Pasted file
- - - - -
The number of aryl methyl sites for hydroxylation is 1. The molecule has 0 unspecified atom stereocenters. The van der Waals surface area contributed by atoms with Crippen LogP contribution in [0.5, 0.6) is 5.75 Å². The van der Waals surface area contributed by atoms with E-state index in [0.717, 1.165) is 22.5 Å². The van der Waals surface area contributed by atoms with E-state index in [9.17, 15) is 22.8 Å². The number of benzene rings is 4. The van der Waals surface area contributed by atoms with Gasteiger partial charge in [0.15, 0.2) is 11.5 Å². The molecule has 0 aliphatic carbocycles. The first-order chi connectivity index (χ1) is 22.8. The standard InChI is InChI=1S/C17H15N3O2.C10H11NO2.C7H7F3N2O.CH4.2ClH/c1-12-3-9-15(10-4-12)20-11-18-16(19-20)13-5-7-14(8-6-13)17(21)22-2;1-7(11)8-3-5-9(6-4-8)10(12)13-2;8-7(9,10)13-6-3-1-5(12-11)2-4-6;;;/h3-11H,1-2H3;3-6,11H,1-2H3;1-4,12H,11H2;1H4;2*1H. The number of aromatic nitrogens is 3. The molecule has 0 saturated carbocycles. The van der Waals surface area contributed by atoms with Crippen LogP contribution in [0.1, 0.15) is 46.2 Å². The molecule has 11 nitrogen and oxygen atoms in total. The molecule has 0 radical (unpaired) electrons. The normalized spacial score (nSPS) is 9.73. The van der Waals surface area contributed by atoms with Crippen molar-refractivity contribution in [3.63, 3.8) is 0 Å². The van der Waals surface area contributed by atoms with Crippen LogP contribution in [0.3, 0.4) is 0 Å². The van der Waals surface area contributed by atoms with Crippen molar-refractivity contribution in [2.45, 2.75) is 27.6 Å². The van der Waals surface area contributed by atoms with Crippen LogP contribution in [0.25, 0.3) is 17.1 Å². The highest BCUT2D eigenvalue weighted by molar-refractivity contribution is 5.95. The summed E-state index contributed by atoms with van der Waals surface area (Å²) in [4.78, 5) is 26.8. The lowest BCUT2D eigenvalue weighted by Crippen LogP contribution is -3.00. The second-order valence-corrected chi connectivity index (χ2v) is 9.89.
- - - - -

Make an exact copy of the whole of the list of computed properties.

The number of aryl methyl sites for hydroxylation is 1. The molecule has 0 unspecified atom stereocenters. The van der Waals surface area contributed by atoms with Crippen LogP contribution in [0.5, 0.6) is 5.75 Å². The van der Waals surface area contributed by atoms with E-state index in [0.717, 1.165) is 22.5 Å². The van der Waals surface area contributed by atoms with E-state index in [9.17, 15) is 22.8 Å². The number of benzene rings is 4. The van der Waals surface area contributed by atoms with Gasteiger partial charge in [0.15, 0.2) is 11.5 Å². The molecule has 0 aliphatic carbocycles. The first-order chi connectivity index (χ1) is 22.8. The standard InChI is InChI=1S/C17H15N3O2.C10H11NO2.C7H7F3N2O.CH4.2ClH/c1-12-3-9-15(10-4-12)20-11-18-16(19-20)13-5-7-14(8-6-13)17(21)22-2;1-7(11)8-3-5-9(6-4-8)10(12)13-2;8-7(9,10)13-6-3-1-5(12-11)2-4-6;;;/h3-11H,1-2H3;3-6,11H,1-2H3;1-4,12H,11H2;1H4;2*1H. The number of aromatic nitrogens is 3. The molecule has 0 saturated carbocycles. The van der Waals surface area contributed by atoms with Crippen LogP contribution in [0.1, 0.15) is 46.2 Å². The molecule has 11 nitrogen and oxygen atoms in total. The molecule has 0 radical (unpaired) electrons. The normalized spacial score (nSPS) is 9.73. The van der Waals surface area contributed by atoms with Crippen molar-refractivity contribution in [3.63, 3.8) is 0 Å². The van der Waals surface area contributed by atoms with Crippen LogP contribution in [0.3, 0.4) is 0 Å². The van der Waals surface area contributed by atoms with Crippen molar-refractivity contribution in [2.45, 2.75) is 27.6 Å². The van der Waals surface area contributed by atoms with Crippen LogP contribution in [0.25, 0.3) is 17.1 Å². The highest BCUT2D eigenvalue weighted by molar-refractivity contribution is 5.95. The summed E-state index contributed by atoms with van der Waals surface area (Å²) in [4.78, 5) is 26.8. The lowest BCUT2D eigenvalue weighted by Crippen LogP contribution is -3.00. The second-order valence-corrected chi connectivity index (χ2v) is 9.89.